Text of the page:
Nah, this won’t be a morbid post. It won’t even be another navel-gazing ramble about how little I’m getting done, because I came back from MidSouthCon recharged and ready to write.
Okay, so I might have only gotten about a thousand words done, but it’s better than the rest of the month. Baby steps, people, baby steps.
Anyway, today I want to talk about killing. Specifically, killing characters and the level of thought and care that has to be taken with it. It’s obvious that you can’t just randomly kill a main character, because unless you’re Jim Butcher, when you kill your protagonist, the story (and series) is over. And even if you are Butcher, you’d better have a damn good reason to kill said character and a damn clever way to bring him back to life.
And yes, Jim, I’ve forgiven you for Changes and Ghost Story. Cold Days is totally worth it.
Moving right along . . . it’s important to take care of your relationship with your readers. After all, they’re the ones allowing you to keep selling books. And part of this relationship is not doing things carelessly, like killing characters they love. Now I’m not saying don’t kill people. Heaven only knows how high the body count is through all the stuff I’ve written, and we’re not even going to get into the value of property damage. What I’m saying is don’t kill people carelessly.
Death in fiction is as constant as death in life. We learn this at an early age, probably through something like Old Yeller. I remember the first time I read that book, the outrage I felt, the pain at the death of that dog (and I’m not even a dog person!), and the hope and sense of rightness at the end when there were puppies to carry on Yeller’s legacy. That’s the way to kill a character. With intent, with purpose, and with follow-through. If you’ve got those three things, you can kill anyone you like and readers will go with you. Miss one, and you’ll have people throwing their books across the room, wishing they were throwing it at your head.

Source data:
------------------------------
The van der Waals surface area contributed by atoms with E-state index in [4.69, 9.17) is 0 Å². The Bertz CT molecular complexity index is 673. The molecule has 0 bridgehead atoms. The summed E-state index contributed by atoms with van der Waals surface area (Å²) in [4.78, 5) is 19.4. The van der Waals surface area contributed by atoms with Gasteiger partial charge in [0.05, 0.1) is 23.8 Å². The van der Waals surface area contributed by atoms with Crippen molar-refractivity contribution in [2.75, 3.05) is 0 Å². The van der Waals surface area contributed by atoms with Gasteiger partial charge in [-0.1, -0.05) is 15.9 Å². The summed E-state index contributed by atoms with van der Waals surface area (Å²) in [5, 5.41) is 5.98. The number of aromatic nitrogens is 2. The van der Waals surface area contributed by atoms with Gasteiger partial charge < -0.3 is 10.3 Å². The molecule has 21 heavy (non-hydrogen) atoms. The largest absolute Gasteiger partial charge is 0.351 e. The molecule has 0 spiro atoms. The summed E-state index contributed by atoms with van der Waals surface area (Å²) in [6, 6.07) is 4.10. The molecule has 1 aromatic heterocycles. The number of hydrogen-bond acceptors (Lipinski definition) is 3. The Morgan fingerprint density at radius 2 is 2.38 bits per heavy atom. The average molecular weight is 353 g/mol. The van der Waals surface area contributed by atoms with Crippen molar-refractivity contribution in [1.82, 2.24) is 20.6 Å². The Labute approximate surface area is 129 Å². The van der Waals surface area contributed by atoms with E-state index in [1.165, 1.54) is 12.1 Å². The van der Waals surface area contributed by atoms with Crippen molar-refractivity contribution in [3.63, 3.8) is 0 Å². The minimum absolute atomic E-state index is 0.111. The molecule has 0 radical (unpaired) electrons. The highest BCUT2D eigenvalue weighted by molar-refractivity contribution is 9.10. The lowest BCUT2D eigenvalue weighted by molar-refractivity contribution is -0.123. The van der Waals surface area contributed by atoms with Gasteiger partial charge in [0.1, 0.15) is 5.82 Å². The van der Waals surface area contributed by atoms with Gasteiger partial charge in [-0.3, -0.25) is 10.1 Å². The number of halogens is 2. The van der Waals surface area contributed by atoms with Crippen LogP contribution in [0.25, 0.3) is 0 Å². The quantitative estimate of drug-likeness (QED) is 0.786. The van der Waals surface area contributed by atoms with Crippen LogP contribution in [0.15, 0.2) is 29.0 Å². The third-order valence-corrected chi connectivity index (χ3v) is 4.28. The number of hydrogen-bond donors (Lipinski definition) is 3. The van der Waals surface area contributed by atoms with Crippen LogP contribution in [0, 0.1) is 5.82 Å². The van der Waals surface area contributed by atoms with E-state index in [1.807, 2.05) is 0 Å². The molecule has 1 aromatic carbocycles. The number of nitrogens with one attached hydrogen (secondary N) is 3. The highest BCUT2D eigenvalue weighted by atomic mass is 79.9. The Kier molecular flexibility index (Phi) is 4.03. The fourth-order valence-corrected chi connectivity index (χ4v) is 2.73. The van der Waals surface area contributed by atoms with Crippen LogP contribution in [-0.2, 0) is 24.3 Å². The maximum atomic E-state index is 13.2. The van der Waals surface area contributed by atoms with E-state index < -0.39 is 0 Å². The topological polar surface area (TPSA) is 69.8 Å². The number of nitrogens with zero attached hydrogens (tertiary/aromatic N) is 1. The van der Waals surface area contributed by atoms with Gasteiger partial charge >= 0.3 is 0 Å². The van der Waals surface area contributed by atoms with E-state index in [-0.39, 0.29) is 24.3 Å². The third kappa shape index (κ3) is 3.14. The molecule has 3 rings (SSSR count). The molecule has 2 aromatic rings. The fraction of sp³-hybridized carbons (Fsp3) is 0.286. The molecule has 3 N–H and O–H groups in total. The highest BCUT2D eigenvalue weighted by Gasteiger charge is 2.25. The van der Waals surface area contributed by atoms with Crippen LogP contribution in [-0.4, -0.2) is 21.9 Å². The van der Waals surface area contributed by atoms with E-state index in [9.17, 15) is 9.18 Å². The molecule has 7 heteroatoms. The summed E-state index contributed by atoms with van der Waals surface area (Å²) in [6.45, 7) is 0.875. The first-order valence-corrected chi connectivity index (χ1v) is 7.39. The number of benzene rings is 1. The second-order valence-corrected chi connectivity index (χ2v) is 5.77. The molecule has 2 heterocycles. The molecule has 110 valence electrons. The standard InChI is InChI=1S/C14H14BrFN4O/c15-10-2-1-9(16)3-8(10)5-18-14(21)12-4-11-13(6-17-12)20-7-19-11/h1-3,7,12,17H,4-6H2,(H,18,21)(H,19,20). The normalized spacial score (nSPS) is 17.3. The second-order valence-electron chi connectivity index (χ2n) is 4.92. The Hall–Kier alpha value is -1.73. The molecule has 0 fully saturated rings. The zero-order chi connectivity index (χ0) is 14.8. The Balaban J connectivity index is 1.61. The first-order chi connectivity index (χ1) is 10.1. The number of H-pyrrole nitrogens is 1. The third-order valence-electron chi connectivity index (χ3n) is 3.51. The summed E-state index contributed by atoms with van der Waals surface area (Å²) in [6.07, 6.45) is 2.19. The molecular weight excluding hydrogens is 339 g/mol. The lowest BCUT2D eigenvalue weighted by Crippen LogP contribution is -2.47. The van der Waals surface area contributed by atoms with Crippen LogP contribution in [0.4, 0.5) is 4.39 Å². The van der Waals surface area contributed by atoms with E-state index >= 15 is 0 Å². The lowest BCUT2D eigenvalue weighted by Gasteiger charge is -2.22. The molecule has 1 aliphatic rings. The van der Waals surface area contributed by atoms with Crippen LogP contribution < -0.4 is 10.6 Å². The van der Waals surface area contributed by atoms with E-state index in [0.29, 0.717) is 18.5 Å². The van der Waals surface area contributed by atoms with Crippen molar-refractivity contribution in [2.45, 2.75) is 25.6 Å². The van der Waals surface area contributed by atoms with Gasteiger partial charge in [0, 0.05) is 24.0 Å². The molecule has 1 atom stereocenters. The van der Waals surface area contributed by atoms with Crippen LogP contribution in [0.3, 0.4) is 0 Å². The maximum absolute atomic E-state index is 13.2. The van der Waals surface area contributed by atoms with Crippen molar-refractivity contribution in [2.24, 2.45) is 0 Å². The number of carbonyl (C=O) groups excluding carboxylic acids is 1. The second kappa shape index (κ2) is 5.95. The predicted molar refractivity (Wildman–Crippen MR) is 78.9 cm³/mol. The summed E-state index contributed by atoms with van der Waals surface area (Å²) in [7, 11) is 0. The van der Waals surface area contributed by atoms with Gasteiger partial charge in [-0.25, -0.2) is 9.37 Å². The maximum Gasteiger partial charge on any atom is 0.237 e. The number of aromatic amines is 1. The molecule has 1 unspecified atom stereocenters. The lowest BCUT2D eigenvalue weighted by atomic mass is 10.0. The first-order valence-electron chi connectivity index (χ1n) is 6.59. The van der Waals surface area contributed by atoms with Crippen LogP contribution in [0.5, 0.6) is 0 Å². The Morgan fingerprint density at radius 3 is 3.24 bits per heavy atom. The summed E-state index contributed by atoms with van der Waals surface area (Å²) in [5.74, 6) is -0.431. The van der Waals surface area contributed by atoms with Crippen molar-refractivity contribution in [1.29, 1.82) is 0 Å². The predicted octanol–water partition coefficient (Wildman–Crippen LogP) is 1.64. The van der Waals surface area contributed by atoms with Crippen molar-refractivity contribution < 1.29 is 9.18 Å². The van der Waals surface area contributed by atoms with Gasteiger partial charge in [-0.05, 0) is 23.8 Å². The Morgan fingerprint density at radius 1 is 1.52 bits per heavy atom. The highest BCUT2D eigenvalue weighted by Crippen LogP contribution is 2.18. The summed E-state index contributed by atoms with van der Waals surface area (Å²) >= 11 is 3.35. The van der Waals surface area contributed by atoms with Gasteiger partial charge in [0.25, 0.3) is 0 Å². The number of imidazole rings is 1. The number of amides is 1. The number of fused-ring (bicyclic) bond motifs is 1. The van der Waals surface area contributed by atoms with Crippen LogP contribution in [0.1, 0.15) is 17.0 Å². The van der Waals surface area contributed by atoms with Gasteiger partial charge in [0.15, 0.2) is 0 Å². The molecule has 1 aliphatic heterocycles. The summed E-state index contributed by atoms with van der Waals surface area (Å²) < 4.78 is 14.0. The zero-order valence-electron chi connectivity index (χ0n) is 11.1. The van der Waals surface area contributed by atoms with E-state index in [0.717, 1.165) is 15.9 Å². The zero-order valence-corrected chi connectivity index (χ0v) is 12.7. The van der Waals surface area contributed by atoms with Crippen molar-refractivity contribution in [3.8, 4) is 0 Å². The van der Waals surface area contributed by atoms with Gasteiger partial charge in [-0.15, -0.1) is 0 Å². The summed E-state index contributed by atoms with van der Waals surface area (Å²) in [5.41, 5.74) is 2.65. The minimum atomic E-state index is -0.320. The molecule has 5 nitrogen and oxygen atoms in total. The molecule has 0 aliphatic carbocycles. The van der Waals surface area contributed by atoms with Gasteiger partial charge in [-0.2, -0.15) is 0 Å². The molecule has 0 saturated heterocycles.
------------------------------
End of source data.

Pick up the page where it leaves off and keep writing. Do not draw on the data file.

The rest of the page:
Intent – You have to mean it. A character’s death can’t be accidental, no matter what the manner of death. You as the writer have to mean it. A good character death can come out of nowhere in the narrative or be foreshadowed, but you as the writer don’t get to be surprised by it. Even if you’re not a heavy outliner, when the time comes to kill off a character, it should be a reaction of “Oh yeah, that had to happen here for this and this and this reason.” And the same should be obvious for your reader. I have a friend who just killed off a main character in one of his series, and he thought long and hard about the reaction from fans, the impact on the story, the impact on future stories, the impact on other characters, all of it. That’s the level of intent I’m talking about. Get our buddy D. B. Jackson talking about the character he killed near the end of Thieftaker, and he’ll give you a whole earful on how much he thought through that death. He knew what fans’ reactions would be, and carefully weighed whether or not it was critical to the story. That’s what good writers do – they’ll kill anyone, but they only do it with intent.
Purpose – The death can’t be a throwaway, it has to mean something. Now of course I’m not talking about the third spear-carrier from the left in the fight scene when two thousand other spear carriers die. I’m talking about a real character, one that you’ve spent some time developing. Their death must be like any other plot point – it has to serve a purpose. It must either move the plot along, reveal something about the characters, or reveal something about the world. This keeps your contract with the reader intact. They’ve spent their time learning about the character and investing time and emotion in the character, if you’re going to kill them off, it better mean something. Old Yeller didn’t just have to die because he had rabies, he had to die at Travis’ hands to show that character’s final steps on his transition to manhood. Travis had to make the impossible decision to kill his friend for the greater good. Everything in the book leads up to that defining moment of character, and no matter how distraught I was when it happened, looking back on it the book couldn’t have happened any other way. So if you’re going to kill a character – mean it. Make it count.
Follow-through – now I’m not going to go back to Butcher, but he did write an entire novel about the follow-through to a character’s death. That’s follow-through! Keeping my Old Yeller theme going, the scene at the end where Travis starts to fall in love with Yeller’s puppy is awesome. That’s all we need, a little bit of denouement to close out the book and really let us understand why it mattered that the dog died. You can’t just kill a character, bury them by the side of the road with their sword, and never mention them again. It has to touch the other characters consistently and repeatedly, or it doesn’t matter enough.
So those are three things character deaths need to make them really effective. Now it’s your turn – who kills characters well? Who does it poorly? Give me some of your favorite and least favorite examples of killing off a character in fiction. And obviously I’m not feeling terribly limited to genre today. 🙂